Roughly a week later, McGowan tweeted again, this time letting her followers know she’d been fired by her agent because of her Sandler-related comments. Which is utterly batshit, and a perfect object lesson in Hollywood sexism: Women in the entertainment industry (and in the world) are afraid of speaking up about the shit they go through, because when they do, they’re all too often punished for it.
I just got fired by my wussy acting agent because I spoke up about the bullshit in Hollywood. Hahaha. #douchebags #awesome #BRINGIT— rose mcgowan (@rosemcgowan) June 25, 2015
The awesome thing about being an artist? You can't be fired from your own mind. #FREEDOM— rose mcgowan (@rosemcgowan) June 25, 2015
That latter tweet is encouraging, though, and smart; clearly, McGowan knew it’d be better to double down on her remarks rather than apologize to her agency or Sandler. She said as much in an ensuing interview with Entertainment Weekly:
“[The casting call] was just so dumb. I was offended by the stupidity more than anything. I was offended by the fact that went through so many people’s hands and nobody red flagged it. This is normal to so many people. It was probably even a girl that had to type it up. It’s institutionally okay…The wardrobe part was dumb enough. The part that made me laugh was where it said, ‘Make sure you read the script so you understand the context of the scene.’ [laughs] That was the part that made me laugh the hardest. I’m not trying to vilify Adam Sandler. Although someone did tell me that when he did his Netflix deal, he said, ‘I signed with Netflix because it rhymes with Wet Chicks.’ I mean, what? What in the f–k is going on? No!…It’s just the institutional stupidity and the institutional infantilization of actresses. Like an actress isn’t going to look like her A-game. We need to remind her. My favorite part was the parenthesis: ‘push up bras encouraged.’ ”
Act 3: In which the public outcry from our heroine’s “firing” causes the firer to become the firee, maybe? This part is weird.
This is where shit gets confusing. Soon after McGowan’s second tweet, news broke that McGowan’s agent, Sheila Wenzel, had been let go from Innovative Artists due to the fact that she’d fired McGowan. But McGowan took to Twitter again to clarify:
Sheila Wenzel is a wonderful agent that ceased working with Innovative before my firing. She's a good, strong woman I'm proud to know.— rose mcgowan (@rosemcgowan) June 25, 2015
Variety is now reporting that “Wenzel’s absence possibly had something to do with the agency’s decision to let McGowan go”; in other words, Wenzel may have left when she realized other agents were conspiring to drop McGowan in light of her comments.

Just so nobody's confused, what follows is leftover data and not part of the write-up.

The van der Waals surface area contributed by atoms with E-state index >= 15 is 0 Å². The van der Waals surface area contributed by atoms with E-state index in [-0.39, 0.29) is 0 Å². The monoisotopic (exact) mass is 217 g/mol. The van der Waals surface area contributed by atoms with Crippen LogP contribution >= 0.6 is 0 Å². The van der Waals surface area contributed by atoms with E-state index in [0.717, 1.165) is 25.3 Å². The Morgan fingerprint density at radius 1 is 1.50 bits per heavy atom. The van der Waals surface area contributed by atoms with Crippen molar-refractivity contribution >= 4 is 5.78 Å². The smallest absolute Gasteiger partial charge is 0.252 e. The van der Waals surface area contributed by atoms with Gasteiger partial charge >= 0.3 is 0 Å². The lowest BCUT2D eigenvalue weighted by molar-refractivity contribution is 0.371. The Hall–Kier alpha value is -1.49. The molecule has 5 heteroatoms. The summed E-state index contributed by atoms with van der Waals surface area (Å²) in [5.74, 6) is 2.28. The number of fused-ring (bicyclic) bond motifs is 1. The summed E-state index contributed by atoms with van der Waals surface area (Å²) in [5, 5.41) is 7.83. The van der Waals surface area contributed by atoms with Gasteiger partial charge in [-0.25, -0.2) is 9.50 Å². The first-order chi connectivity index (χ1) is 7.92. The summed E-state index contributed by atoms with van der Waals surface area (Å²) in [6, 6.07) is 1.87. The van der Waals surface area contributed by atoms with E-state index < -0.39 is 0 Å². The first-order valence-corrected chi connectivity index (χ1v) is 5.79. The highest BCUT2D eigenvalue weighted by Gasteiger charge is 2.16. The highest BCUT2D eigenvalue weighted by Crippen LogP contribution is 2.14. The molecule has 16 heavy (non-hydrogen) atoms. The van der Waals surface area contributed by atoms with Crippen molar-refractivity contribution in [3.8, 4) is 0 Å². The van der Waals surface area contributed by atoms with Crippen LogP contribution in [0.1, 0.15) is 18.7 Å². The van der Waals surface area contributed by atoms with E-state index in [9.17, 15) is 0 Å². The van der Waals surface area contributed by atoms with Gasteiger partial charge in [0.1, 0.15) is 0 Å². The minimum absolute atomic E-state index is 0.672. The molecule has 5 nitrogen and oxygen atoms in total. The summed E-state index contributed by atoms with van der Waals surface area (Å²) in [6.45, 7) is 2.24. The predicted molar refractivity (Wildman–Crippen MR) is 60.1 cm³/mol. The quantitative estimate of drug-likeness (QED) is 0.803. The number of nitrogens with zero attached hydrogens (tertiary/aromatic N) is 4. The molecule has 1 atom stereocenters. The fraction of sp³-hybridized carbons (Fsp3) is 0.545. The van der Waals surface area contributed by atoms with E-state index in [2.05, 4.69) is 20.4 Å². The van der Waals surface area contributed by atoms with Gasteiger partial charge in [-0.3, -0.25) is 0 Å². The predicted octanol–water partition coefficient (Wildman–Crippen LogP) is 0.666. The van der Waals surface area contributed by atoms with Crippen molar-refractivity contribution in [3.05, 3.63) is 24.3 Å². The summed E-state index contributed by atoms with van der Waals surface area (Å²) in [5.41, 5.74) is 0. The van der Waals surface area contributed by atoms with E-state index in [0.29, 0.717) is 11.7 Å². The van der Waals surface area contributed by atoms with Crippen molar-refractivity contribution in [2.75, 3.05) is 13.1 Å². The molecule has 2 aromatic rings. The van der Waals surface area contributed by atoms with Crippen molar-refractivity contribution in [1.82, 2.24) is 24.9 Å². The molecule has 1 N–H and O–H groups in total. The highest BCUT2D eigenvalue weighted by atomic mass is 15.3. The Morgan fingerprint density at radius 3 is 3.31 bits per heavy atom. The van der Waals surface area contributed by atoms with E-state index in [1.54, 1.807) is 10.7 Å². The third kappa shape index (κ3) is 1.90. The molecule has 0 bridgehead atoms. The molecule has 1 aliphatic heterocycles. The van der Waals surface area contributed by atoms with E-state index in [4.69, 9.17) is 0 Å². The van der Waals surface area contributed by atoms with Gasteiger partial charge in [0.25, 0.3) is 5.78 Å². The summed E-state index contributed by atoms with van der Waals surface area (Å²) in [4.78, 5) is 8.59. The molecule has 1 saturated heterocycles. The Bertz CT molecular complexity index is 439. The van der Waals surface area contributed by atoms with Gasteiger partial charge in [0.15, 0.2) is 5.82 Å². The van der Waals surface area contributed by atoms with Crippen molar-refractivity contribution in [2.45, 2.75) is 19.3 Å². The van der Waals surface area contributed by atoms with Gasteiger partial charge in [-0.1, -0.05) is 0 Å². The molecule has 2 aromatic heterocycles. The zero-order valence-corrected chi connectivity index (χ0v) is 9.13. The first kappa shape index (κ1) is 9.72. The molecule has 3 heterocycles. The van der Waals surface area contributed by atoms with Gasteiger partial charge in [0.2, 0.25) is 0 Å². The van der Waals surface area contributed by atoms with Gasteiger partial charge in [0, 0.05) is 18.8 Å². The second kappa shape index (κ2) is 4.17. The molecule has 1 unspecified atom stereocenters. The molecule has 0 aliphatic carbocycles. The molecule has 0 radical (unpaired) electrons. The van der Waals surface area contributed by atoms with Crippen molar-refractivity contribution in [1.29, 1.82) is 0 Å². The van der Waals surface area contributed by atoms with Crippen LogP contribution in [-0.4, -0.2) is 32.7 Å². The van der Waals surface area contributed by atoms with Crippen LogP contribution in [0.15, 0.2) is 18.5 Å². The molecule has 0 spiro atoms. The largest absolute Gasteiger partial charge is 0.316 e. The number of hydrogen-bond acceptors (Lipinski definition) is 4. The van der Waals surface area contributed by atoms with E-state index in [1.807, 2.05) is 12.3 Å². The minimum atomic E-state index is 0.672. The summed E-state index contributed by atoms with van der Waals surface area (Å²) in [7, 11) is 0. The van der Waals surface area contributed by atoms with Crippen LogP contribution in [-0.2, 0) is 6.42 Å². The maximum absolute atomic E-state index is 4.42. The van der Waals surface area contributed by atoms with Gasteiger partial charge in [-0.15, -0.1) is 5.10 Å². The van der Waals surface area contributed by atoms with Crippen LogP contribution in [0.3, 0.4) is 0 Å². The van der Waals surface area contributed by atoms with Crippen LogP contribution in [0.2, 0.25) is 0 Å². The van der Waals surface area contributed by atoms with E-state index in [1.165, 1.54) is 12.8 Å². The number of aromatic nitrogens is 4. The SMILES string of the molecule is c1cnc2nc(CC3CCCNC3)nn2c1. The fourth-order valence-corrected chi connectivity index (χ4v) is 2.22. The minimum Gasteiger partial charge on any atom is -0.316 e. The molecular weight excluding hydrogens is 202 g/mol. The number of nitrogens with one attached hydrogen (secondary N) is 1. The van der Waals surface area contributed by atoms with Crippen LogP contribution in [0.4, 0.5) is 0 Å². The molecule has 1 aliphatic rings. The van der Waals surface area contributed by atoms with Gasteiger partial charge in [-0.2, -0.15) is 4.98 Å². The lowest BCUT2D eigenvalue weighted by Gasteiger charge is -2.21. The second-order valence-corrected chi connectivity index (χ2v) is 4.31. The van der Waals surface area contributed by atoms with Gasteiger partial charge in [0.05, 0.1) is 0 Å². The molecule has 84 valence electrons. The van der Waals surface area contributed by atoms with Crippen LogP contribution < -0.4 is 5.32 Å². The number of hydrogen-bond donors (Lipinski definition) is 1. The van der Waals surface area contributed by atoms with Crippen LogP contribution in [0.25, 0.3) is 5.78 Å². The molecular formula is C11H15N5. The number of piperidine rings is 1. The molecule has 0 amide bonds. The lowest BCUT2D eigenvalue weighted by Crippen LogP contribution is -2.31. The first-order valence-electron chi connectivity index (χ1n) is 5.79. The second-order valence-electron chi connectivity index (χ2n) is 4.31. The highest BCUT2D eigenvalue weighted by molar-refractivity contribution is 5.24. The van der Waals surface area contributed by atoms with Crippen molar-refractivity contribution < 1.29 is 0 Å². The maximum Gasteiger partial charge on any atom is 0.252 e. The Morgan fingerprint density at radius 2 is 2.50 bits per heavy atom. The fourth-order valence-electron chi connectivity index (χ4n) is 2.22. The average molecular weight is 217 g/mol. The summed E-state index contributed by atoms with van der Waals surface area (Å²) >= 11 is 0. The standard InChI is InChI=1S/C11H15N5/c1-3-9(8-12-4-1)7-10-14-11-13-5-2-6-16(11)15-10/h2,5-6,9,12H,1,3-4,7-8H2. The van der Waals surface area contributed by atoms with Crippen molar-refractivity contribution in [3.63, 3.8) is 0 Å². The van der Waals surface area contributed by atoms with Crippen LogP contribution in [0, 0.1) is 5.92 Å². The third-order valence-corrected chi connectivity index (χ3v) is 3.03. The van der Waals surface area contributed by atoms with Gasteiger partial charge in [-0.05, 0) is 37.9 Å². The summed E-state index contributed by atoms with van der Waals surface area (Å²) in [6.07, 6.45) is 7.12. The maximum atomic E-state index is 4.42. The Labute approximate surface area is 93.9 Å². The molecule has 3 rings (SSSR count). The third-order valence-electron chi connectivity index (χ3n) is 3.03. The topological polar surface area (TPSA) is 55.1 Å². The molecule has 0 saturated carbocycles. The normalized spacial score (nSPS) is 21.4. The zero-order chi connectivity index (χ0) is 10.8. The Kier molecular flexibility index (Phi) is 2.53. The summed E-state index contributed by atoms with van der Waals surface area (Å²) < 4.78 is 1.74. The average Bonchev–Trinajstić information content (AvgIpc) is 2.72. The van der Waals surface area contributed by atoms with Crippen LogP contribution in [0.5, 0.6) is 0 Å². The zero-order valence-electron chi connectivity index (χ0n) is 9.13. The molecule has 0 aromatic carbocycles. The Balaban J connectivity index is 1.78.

It’s hard to gauge exactly what’s going on here, but what is clear is that while this is a moral victory for McGowan (and, to get cynical for a sec, is garnering her a lot of publicity), she's now without an agent, and her agency felt more strongly about defending the Adam Sandlers of the world than standing by McGowan—sending a strong and unmistakable message that it’s not okay to speak up for yourself, for women, or for what’s right, if it gets in the way of The Biz. What’s also clear is that Adam Sandler remains an unrepentant dick. McGowan’s directorial debut, Dawn, is available for free on her YouTube channel. Pull that up next time somebody suggests watching Big Daddy.
Sign of hope: Smart, influential people speaking out about feminism
There were several women and men willing to throw their hats in the feminist ring this week. Here are a few great quotes from around the web:
- Meryl Streep sent a letter to each member of Congress on Tuesday “urging them to revive the battle to add the equal rights amendment, guaranteeing parity for women under the law, into the US constitution.” “I am writing to ask you to stand up for equality – for your mother, your daughter, your sister, your wife or yourself – by actively supporting the equal rights amendment,” she wrote. Each packet included a copy of Equal Means Equal, a book by Jessica Neuwirth, president of the ERA Coalition, which campaigns to update the US constitution to include the amendment prohibiting discrimination against women and girls under the law.
- Jessica Chastain, on the set of The Martian, about women in STEM and superhero movies, respectively: “I like this view of the future because right now a little less than 10 percent of astronaut are women and on our crew there’s six of us and two are women, so already the odds are better for women in the future in this film and in this book…There are some female characters I do not like, and sometimes in some superhero movies of the past now—I love superhero movies—where a female character that’s supposed to be a badass, her main attribute is her sexiness, usually that fails like Catwoman or whatever, it’s a disaster. But when a female superhero—to me she is a superhero—her sexiness is not the most important thing about her, it’s her mind, her spirit, and when I look at that character, that to me is an example of characters that I like to play and I think it does a great thing for women.”